Based on Savage’s book of the same title, this lecture explores the first amendment legal precedent set by the prosecution of a major political figure from New Orleans – Jim Garrison, a former district attorney of Orleans Parish and state judge, who is also known for his controversial probe of the assassination of John F. Kennedy.
A high profile figure in New Orleans politics, Garrison gained national notoriety in 1962 with a series of raids on French Quarter strip clubs and bars. When local criminal court judges stymied Garrison’s efforts, he accused them of restricting funds for his raids due to their ties to organized crime.
Garrison was sued for defamation and his subsequent conviction would question how far the first amendment’s protection reached in regards to the criticism of public officials. It was a question that would go all the way to the Supreme Court. In 1964, a unanimous court ruled that an individual's freedom to criticize elected judges and other public officials was not only protected by the First Amendment of the Constitution, but that it was also "the essence of self-government."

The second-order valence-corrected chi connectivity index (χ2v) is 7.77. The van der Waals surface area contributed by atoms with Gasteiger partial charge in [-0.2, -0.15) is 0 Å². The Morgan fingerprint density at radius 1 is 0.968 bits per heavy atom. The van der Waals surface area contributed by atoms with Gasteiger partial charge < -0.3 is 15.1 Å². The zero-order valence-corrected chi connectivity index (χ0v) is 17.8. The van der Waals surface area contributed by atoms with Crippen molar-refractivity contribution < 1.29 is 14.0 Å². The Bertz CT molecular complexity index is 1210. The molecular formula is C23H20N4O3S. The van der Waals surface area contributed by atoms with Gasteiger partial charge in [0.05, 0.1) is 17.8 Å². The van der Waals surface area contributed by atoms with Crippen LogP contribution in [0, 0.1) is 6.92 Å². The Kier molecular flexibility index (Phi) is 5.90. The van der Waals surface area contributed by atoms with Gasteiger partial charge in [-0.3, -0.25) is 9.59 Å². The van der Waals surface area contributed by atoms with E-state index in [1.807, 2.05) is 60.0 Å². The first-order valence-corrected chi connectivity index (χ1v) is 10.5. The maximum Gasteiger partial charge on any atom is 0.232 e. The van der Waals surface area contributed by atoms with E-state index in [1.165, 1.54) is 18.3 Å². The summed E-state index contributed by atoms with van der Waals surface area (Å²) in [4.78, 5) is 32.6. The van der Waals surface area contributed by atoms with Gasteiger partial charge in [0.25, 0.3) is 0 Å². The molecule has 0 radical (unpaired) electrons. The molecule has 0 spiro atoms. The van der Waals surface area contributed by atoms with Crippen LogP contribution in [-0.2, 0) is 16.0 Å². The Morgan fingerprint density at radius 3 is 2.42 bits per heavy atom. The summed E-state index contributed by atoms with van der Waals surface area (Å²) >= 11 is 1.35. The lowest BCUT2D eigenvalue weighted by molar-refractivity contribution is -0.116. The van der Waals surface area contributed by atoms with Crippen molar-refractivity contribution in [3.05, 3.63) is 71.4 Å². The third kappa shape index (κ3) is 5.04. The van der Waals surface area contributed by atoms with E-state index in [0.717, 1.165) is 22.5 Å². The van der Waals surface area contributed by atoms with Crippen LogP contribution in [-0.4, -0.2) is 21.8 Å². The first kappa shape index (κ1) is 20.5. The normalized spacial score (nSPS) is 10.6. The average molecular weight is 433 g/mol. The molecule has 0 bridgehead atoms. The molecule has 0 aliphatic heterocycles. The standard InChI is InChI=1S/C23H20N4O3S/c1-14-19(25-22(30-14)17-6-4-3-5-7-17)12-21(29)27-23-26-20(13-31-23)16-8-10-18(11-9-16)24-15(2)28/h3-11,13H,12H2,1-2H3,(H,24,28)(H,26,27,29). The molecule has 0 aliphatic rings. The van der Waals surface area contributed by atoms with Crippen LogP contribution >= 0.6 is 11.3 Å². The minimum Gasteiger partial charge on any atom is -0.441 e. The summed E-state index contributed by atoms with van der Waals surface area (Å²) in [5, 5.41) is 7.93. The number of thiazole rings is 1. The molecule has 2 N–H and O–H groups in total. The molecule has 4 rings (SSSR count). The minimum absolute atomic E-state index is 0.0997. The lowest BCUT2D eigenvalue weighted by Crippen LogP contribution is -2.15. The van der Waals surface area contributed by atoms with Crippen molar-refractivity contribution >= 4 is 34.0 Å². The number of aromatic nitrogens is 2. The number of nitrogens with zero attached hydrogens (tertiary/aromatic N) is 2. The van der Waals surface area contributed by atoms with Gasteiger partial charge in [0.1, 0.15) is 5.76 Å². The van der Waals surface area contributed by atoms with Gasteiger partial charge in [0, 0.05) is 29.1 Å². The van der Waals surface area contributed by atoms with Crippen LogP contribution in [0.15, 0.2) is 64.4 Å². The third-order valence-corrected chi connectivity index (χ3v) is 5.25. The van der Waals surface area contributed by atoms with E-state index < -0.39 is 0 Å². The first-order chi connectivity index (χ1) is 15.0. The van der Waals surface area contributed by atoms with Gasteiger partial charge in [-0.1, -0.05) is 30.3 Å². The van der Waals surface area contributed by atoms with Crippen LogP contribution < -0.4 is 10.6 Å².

Savage, an award-winning writer and editor at the Opelousas Daily World and Lafayette Daily Advertiser, received his doctorate in 20th-century American political history from the University of Kentucky and his bachelor’s and master’s degrees in history from the University of Louisiana at Lafayette.
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